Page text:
More than 20 Qatari high school students unleashed their inner inventors and entrepreneurs recently as part of Qatar Invents, a week-long academic enrichment workshop organized at Texas A&M University at Qatar and sponsored by Maersk Oil Qatar.
Shelly Tornquist, director of PK-12 Engineering Education Outreach at Texas A&M University, helped organize the event, along with Rodney Boehm, director of Aggies Invent and associate professor of practice. Qatar Invents, based on Aggies Invent, is an intensive engineering invention and design experience that engages high school students in hands-on projects that push their innovation, creativity and communication skills. A group of 22 students participated in the event, where they were charged with developing novel solutions to energy and health care challenges, then built prototypes to demonstrate their inventions.
“We led them through an engineering design process that taught teamwork, communications and interview skills, and engaged them in three different design challenges that had their focus in Qatar Grand Challenges,” said Tornquist, who added that the students worked even harder because they were working on projects that were important to their country. The projects included cleaning dust off solar panels, projects to aid the elderly and redesigning wind turbines. “Students were very engaged and enthusiastic about the program and all continued to participate throughout the week – even though it was during one of their vacation periods.”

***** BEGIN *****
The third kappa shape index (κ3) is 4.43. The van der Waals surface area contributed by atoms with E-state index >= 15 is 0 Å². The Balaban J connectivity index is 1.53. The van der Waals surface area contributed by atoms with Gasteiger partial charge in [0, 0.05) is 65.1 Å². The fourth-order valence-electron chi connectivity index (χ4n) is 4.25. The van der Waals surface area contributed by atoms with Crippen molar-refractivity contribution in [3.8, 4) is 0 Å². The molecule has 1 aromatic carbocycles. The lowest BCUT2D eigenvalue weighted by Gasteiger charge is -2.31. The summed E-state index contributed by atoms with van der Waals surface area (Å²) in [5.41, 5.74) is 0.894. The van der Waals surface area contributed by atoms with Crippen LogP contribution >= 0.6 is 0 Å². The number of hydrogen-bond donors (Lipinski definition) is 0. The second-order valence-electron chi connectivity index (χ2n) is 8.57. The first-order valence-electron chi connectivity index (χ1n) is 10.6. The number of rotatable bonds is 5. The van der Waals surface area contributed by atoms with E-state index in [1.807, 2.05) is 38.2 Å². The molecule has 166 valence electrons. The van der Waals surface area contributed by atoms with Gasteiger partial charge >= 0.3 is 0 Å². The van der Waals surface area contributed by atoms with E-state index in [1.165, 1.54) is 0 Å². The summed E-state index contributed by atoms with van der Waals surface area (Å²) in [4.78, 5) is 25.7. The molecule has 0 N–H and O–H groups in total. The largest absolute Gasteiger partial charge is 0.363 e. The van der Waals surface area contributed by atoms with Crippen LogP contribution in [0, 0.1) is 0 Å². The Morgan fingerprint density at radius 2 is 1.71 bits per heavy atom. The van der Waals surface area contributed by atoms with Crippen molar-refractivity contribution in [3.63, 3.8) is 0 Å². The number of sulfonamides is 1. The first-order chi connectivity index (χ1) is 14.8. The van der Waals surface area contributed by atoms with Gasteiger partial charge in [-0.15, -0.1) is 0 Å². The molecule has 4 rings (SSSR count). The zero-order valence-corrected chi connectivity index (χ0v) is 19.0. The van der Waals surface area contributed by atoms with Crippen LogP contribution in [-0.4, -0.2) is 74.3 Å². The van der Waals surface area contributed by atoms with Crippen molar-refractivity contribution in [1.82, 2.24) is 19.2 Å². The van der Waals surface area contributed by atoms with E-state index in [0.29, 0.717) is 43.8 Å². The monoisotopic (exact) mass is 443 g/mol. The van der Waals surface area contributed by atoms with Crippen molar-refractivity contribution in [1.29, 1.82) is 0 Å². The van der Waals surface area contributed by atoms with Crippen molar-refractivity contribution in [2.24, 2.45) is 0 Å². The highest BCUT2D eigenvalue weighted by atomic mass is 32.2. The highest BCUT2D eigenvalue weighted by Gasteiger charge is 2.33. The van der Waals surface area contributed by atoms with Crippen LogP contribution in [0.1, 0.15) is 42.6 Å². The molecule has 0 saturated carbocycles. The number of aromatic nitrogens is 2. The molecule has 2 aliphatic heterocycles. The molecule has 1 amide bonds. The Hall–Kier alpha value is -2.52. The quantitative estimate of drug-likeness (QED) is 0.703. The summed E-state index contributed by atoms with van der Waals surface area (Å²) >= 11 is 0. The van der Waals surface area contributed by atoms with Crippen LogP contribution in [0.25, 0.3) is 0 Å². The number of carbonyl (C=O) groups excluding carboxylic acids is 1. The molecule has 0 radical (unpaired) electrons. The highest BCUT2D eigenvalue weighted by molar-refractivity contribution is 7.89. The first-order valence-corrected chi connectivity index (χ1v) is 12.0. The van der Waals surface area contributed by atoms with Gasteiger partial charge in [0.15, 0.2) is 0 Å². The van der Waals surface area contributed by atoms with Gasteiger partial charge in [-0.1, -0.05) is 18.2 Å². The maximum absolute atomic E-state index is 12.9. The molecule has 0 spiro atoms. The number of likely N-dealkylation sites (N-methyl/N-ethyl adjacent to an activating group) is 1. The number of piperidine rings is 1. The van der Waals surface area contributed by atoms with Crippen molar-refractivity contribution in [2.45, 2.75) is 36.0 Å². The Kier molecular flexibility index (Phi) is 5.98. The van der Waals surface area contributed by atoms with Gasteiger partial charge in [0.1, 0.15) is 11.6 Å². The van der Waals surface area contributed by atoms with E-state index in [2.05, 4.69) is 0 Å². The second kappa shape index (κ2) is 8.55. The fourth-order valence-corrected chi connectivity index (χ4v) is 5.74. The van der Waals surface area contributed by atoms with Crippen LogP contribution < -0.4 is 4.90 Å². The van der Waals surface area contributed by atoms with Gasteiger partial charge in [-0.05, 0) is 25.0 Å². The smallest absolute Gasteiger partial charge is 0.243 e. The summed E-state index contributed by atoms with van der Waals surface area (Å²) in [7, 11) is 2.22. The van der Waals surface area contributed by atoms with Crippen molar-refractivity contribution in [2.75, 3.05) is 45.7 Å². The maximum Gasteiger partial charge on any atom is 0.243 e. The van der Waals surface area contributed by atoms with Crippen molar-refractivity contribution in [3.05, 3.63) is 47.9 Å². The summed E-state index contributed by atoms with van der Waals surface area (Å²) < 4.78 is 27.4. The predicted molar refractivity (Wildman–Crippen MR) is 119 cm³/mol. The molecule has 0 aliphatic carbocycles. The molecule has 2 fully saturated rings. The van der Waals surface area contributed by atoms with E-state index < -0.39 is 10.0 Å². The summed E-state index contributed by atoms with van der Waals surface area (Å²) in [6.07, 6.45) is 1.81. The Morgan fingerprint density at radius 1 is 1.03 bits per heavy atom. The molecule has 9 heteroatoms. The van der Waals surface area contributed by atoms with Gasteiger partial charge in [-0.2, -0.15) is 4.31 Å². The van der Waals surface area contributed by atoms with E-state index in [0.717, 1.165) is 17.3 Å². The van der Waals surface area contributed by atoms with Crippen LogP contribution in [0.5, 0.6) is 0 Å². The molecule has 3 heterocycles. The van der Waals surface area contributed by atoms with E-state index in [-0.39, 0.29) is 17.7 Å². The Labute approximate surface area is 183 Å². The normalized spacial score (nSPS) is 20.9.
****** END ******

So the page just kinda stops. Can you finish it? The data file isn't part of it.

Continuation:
At the end of the week, final presentations were given to a panel of judges that represented Maersk Oil Qatar and Texas A&M at Qatar faculty and current students, who were impressed with the students’ knowledge and what they accomplished during the week. An awards ceremony followed where students were presented individual and team awards in front of their parents. Overall the event was considered a great success.
“It’s good that they’re having these programs while these students are still young so they can decide what fields they want to go into when they graduate. It gives them clarity on what they want to do,” said Mohammed Sultan Al-Muhannadi, father of Qatar Invents participant Sultan Muhannadi. “They will help the country in achieving the 2030 National Vision goals that Qatar has set forth that will help move forward the wheels of industry and business going into the future.”
“We received very positive feedback about the program,” Tornquist said, adding that their hope is to have a similar event in Texas in the fall. “Rodney and I learned a great deal about extending Aggies Invent to encourage STEM interest in high school students and we want to bring it to Texas.”
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